Mauritania Culture and Religion

By | May 21, 2021

Proportion of literate adults: 45.5% (2017)

most important religion: Islam (state religion)

Urban population: 53.7% (2018)

Life expectancy (male / female): 63.1 / 66.3 (2018)

Gender Inequality Index: Rank 150 of 162 (2018)

Number of births: 4.6 per woman (2015-2020)

Infant mortality: 79/1000 live births)


According to internetsailors, Mauritania has experienced numerous waves of immigration and unites very different cultures on its territory. The dominant culture is the Arab-Berber or Moorish culture; the black African ethnic groups continue to cultivate their cultures. Cultural identity is synonymous with ethnic identity. Sunni Islam is the connecting element between the ethnic identities.

An interesting article deals with fixed and respected behavior patterns “Sahwas” that have been passed on through generations.

The Mauritanian culture is characterized by the nomadic way of life. The Khaima (Moorish tent) is still a popular place. Many Moors spend the weekend in Khaimas, just a few kilometers from the center of Nouakchott, in the dunes. Khaimas are often found set up in the gardens of Mauritanian houses.

The handicraft tradition is highly developed. Gold and silver jewelry is just as much a part of it as “transport boxes” made of wood or camel leather.

Traditionally, women’s clothing is very colorful. This applies to both the malafas of the Moorish women and the robes of the black African women. The men’s robe is called boubou.

The culinary culture is poorly developed; The basic foodstuffs in the desert are camel milk and dates.

The most famous dish is the mechoui, a whole roasted lamb with couscous. The national drink is green tea with fresh mint and lots of sugar. The tea ceremony is an integral part of the daily routine. Three spouts are served each time. A Mauritanian proverb says:

“The first glass is bitter like life, the second strong like love and the third gentle like death”.

Playing Moorish griots is a stringed instrument that is very similar to the kora. Although there are few female Moorish griots, the most important representatives of Moorish music are two women: the late Dimi Mint Abba and Malouma. See also the French-language article with music videos for Dimi Mint Abba. Both musicians come from old Moorish griot families and learned the instrument as children. Malouma was elected to the Mauritanian Senate in 2007.

For several years now, the “Festival de Musique Nomade” has been taking place in Nouakchott in February. The “Festival des Anciennes Villes” and the “Festival des Dattes” in Atar and Tidjikja also attract attention.


99% of the population of Mauritania professes Sunni Islam.

The Islam is the secular basis for the coexistence of Berber, Arab and black African populations Mauritania. The state name “Islamic Republic of Mauritania” goes back to this situation. Given the current spread of modern politicized Islamism, this name is rather misleading.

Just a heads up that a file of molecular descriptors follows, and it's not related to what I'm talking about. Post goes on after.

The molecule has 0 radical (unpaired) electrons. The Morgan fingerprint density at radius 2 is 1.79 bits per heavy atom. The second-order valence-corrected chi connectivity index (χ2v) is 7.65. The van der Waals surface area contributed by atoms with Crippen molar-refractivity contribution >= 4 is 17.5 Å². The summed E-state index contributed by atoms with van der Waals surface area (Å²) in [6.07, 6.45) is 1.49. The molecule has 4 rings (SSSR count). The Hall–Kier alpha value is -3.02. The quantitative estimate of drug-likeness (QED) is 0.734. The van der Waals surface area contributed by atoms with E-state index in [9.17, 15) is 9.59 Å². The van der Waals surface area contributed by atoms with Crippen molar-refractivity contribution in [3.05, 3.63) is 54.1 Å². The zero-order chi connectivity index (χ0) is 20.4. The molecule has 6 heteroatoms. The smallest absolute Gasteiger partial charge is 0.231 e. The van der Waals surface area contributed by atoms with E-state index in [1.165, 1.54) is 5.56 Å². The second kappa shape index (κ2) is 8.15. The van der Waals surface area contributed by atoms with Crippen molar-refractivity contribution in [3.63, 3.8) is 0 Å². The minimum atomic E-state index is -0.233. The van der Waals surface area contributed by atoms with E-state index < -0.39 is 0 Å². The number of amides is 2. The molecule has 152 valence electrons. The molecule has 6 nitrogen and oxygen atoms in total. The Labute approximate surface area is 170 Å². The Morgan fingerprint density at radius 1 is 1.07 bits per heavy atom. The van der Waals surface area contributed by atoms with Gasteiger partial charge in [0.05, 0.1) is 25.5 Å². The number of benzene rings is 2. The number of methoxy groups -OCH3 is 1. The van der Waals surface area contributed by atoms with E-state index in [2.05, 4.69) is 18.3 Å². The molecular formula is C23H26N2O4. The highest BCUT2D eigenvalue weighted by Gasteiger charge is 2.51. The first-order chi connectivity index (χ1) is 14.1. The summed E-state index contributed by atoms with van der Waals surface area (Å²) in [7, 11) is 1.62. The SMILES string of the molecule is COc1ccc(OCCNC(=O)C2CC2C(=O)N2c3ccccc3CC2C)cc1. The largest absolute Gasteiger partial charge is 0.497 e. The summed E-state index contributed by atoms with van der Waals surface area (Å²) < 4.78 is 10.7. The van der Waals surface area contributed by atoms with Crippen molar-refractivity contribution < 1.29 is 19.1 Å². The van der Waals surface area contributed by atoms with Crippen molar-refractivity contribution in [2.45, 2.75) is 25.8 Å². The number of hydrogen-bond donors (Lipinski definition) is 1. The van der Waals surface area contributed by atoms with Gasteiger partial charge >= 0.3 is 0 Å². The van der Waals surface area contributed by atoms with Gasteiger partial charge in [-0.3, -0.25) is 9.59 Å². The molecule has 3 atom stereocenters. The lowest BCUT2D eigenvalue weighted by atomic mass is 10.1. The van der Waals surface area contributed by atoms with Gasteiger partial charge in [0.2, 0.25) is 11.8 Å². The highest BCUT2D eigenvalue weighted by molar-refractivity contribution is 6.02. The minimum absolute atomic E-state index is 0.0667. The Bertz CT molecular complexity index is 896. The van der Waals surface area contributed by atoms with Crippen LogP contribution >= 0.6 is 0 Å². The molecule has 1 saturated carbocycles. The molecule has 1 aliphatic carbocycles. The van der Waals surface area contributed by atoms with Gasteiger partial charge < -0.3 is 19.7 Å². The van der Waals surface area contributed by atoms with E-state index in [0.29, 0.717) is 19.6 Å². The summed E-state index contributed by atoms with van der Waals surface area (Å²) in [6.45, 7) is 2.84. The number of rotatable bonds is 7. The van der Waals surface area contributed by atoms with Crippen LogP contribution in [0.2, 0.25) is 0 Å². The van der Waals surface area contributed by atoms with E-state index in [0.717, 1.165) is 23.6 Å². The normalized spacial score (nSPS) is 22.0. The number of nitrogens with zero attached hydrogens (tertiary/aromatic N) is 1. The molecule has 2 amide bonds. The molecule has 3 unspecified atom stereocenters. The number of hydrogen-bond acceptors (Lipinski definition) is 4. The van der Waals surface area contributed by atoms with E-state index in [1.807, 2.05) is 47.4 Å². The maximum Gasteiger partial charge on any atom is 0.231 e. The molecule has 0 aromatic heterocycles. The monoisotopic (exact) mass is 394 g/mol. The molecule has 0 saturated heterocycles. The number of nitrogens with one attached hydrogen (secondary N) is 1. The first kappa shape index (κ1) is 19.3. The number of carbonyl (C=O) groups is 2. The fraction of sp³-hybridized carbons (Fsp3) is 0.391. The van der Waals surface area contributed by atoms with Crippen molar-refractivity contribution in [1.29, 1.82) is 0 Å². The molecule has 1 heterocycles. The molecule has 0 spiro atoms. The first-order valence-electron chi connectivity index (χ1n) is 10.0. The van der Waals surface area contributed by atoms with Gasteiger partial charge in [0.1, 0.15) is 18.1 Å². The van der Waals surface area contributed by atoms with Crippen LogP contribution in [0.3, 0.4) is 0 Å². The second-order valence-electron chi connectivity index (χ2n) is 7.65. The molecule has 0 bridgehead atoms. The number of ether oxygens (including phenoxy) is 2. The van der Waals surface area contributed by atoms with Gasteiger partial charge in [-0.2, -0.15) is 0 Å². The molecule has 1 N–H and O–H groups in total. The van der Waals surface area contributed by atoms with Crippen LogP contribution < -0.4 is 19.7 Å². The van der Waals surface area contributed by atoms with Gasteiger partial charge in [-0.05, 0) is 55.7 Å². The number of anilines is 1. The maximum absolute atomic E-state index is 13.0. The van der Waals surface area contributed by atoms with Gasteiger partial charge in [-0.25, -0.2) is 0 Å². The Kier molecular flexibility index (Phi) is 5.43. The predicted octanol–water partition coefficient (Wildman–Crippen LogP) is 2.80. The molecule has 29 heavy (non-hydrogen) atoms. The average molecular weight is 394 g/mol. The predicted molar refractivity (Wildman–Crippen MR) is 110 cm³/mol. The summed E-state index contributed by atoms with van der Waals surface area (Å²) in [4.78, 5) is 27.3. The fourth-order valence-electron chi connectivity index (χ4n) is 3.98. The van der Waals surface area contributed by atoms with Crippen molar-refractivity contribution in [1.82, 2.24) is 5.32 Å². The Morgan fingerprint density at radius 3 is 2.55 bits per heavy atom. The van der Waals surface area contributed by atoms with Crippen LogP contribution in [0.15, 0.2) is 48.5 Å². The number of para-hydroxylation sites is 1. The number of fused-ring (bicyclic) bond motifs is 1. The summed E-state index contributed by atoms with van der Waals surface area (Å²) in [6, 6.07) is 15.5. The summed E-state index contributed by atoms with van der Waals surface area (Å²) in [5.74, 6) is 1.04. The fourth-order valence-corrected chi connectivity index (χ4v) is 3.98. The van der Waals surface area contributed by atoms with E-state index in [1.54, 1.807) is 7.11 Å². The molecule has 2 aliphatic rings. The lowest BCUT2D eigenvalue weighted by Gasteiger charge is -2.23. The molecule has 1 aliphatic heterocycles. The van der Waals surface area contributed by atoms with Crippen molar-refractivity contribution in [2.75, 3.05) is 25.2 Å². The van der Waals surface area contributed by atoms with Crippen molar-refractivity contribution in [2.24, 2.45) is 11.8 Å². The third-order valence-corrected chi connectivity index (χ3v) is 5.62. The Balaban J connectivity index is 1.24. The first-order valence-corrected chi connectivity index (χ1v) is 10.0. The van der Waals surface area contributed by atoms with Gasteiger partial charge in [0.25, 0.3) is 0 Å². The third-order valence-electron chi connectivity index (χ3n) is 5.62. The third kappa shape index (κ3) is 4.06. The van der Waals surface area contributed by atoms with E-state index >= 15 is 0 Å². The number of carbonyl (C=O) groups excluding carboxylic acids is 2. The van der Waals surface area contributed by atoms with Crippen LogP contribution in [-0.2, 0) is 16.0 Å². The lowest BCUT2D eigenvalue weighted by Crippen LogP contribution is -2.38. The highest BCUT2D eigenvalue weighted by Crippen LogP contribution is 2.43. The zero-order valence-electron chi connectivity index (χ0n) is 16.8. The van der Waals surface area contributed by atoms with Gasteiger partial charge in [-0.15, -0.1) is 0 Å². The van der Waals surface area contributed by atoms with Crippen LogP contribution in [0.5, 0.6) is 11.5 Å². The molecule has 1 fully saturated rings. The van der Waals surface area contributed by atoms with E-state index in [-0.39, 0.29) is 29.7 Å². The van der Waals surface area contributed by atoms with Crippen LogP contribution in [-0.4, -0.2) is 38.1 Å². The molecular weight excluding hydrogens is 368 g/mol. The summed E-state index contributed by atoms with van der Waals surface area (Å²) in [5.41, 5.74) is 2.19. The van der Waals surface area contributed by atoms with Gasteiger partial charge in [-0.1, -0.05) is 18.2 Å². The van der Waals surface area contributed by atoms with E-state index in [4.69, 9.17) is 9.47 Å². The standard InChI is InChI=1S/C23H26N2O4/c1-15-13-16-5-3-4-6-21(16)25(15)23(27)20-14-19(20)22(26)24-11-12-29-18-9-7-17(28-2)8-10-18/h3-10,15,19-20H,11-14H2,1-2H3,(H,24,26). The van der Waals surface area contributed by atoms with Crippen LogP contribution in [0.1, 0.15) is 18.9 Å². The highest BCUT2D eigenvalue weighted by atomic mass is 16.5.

The history of the young state is marked by the growing influence of Islam. Political and economic relations with Arab and Islamic states in particular have strengthened the influence of Islam. The most visible sign was a change in the system of government. A High Islamic Council (consisting of five members) was set up, which the President of the Republic appoints to deliberate on all matters relating to Islam and Islamic culture. The sale and consumption of alcohol was also banned.

Since then, there have also been Islamists in Mauritania who are recruiting their supporters, particularly in the districts of Nouakchott and Nouadhibou, which are inhabited by the underprivileged Haratin. Their number is estimated at a few thousand. Most of them are not considered to be willing to use violence and do not necessarily strive for political power.

On June 30, 2003, the Council of Ministers passed a law declaring mosques public institutions in order to strengthen state control. It obliges the imams to take exclusive account of the Maliki school of law and provides for sanctions against all “who use a mosque for political or sectarian purposes or for a purpose incompatible with ‘silence and respect’”.

The government is responding to the growing importance of Islam by allowing an Islamic radio station and an Islamic party. Interesting a German and an English article on how Mauritania deals with religious extremism.

A Christian minority of around 4,500 people has churches in Nouakchott, Atar, Zouérate, Nouadhibou and Rosso. There is the diocese of Nouakchott. Their religious freedom is guaranteed, but it is forbidden to proselytize Muslims. See also the American government’s International Religious Freedom Report.

Saudi mosque in Nouakchott Mauritania

Public holidays

In 2014, Mauritania adapted the weekend to the western world. Friday is marked by Friday prayer, the most important and compulsory prayer of the week for Muslims. Before the Friday prayer, the wheels stand still in Nouakchott and a silence spreads, which is interrupted by the calls to prayer of the muezzins.

The major Islamic festivals are based on the Islamic calendar and move back 10-12 days per year compared to the western calendar.

The “Commission Nationale d’Observation du Croissant Lunaire” (CNOCL) is responsible in Mauritania for the precise determination. It often makes very short-term decisions and is not necessarily geared towards other Islamic states.

Holidays 2021
01/01/2021 New Year
04/12/2021 * Beginning of Ramadan – not a public holiday
05/01/2021 Labor Day
05/13/2021 * Aïd El fitr – end of Ramadan – two days off
05/25/2021 African Union Day
07/20/2021 * Aïd El Adha – Tabaski – Festival of Sacrifice – two days off
08/10/2021 * Mouharam Islamic New Year
October 19, 2021 * Aïd El Maouloud Birthday of the Prophet
11/28/2021 Independence day
* Islamic Holidays